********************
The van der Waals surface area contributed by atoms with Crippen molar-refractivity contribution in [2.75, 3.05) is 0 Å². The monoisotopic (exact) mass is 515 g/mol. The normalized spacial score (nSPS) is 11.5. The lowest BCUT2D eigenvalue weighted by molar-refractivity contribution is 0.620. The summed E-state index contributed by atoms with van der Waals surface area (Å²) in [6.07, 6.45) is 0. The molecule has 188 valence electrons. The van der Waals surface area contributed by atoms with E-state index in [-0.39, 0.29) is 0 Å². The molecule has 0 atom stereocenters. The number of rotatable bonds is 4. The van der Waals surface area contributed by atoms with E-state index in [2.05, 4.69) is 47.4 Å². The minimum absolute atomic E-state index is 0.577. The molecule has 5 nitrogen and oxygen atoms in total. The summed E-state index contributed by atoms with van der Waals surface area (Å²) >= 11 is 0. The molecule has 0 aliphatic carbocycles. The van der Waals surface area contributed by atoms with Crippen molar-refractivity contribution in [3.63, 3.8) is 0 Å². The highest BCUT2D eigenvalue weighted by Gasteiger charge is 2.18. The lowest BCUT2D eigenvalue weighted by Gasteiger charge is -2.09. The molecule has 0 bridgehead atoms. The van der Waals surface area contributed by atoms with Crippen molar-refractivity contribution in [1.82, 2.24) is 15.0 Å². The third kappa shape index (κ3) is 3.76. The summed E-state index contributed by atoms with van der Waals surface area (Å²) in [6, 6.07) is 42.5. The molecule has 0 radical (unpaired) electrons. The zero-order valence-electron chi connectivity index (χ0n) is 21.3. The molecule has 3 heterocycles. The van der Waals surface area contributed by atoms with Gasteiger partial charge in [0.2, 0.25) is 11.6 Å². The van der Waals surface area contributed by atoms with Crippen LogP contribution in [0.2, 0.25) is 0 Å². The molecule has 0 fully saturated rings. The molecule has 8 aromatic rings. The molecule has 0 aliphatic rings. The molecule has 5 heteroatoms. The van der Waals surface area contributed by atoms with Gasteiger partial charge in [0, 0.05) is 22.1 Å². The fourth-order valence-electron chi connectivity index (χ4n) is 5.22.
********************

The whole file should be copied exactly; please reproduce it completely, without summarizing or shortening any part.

The van der Waals surface area contributed by atoms with Crippen molar-refractivity contribution in [2.75, 3.05) is 0 Å². The monoisotopic (exact) mass is 515 g/mol. The normalized spacial score (nSPS) is 11.5. The lowest BCUT2D eigenvalue weighted by molar-refractivity contribution is 0.620. The summed E-state index contributed by atoms with van der Waals surface area (Å²) in [6.07, 6.45) is 0. The molecule has 188 valence electrons. The van der Waals surface area contributed by atoms with E-state index in [-0.39, 0.29) is 0 Å². The molecule has 0 atom stereocenters. The number of rotatable bonds is 4. The van der Waals surface area contributed by atoms with E-state index in [2.05, 4.69) is 47.4 Å². The minimum absolute atomic E-state index is 0.577. The molecule has 5 nitrogen and oxygen atoms in total. The summed E-state index contributed by atoms with van der Waals surface area (Å²) >= 11 is 0. The molecule has 0 aliphatic carbocycles. The van der Waals surface area contributed by atoms with Crippen molar-refractivity contribution in [3.63, 3.8) is 0 Å². The highest BCUT2D eigenvalue weighted by Gasteiger charge is 2.18. The lowest BCUT2D eigenvalue weighted by Gasteiger charge is -2.09. The molecule has 0 bridgehead atoms. The van der Waals surface area contributed by atoms with Crippen molar-refractivity contribution in [1.82, 2.24) is 15.0 Å². The third kappa shape index (κ3) is 3.76. The summed E-state index contributed by atoms with van der Waals surface area (Å²) in [6, 6.07) is 42.5. The molecule has 0 radical (unpaired) electrons. The zero-order valence-electron chi connectivity index (χ0n) is 21.3. The molecule has 3 heterocycles. The van der Waals surface area contributed by atoms with Gasteiger partial charge in [0.2, 0.25) is 11.6 Å². The van der Waals surface area contributed by atoms with Crippen LogP contribution in [0.2, 0.25) is 0 Å². The molecule has 0 fully saturated rings. The molecule has 8 aromatic rings. The molecule has 0 aliphatic rings. The molecule has 5 heteroatoms. The van der Waals surface area contributed by atoms with Gasteiger partial charge in [0, 0.05) is 22.1 Å². The fourth-order valence-electron chi connectivity index (χ4n) is 5.22.